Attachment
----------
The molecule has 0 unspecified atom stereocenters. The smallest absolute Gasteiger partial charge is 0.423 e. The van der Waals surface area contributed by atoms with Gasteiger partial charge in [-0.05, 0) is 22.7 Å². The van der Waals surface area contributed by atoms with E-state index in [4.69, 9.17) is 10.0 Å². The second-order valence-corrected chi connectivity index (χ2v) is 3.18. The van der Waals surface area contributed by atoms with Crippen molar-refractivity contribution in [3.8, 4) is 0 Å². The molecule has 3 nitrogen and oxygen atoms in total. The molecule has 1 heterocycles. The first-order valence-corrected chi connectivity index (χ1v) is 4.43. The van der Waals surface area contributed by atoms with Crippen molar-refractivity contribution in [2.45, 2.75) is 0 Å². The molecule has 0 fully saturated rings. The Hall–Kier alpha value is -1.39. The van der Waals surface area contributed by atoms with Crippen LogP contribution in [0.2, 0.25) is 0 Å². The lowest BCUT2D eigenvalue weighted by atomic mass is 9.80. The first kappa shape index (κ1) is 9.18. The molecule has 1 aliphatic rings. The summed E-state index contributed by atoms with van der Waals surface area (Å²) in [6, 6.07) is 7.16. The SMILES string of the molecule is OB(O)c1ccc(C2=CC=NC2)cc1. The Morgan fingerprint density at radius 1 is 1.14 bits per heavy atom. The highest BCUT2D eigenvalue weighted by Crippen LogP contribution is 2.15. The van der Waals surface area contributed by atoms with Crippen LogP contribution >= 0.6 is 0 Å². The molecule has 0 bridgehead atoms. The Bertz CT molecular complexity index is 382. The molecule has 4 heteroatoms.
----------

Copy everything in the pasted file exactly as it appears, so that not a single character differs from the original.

The molecule has 0 unspecified atom stereocenters. The smallest absolute Gasteiger partial charge is 0.423 e. The van der Waals surface area contributed by atoms with Gasteiger partial charge in [-0.05, 0) is 22.7 Å². The van der Waals surface area contributed by atoms with E-state index in [4.69, 9.17) is 10.0 Å². The second-order valence-corrected chi connectivity index (χ2v) is 3.18. The van der Waals surface area contributed by atoms with Crippen molar-refractivity contribution in [3.8, 4) is 0 Å². The molecule has 3 nitrogen and oxygen atoms in total. The molecule has 1 heterocycles. The first-order valence-corrected chi connectivity index (χ1v) is 4.43. The van der Waals surface area contributed by atoms with Crippen molar-refractivity contribution in [2.45, 2.75) is 0 Å². The molecule has 0 fully saturated rings. The Hall–Kier alpha value is -1.39. The van der Waals surface area contributed by atoms with Crippen LogP contribution in [0.2, 0.25) is 0 Å². The lowest BCUT2D eigenvalue weighted by atomic mass is 9.80. The first kappa shape index (κ1) is 9.18. The molecule has 1 aliphatic rings. The summed E-state index contributed by atoms with van der Waals surface area (Å²) in [6, 6.07) is 7.16. The SMILES string of the molecule is OB(O)c1ccc(C2=CC=NC2)cc1. The Morgan fingerprint density at radius 1 is 1.14 bits per heavy atom. The highest BCUT2D eigenvalue weighted by Crippen LogP contribution is 2.15. The van der Waals surface area contributed by atoms with Crippen LogP contribution >= 0.6 is 0 Å². The molecule has 0 bridgehead atoms. The Bertz CT molecular complexity index is 382. The molecule has 4 heteroatoms.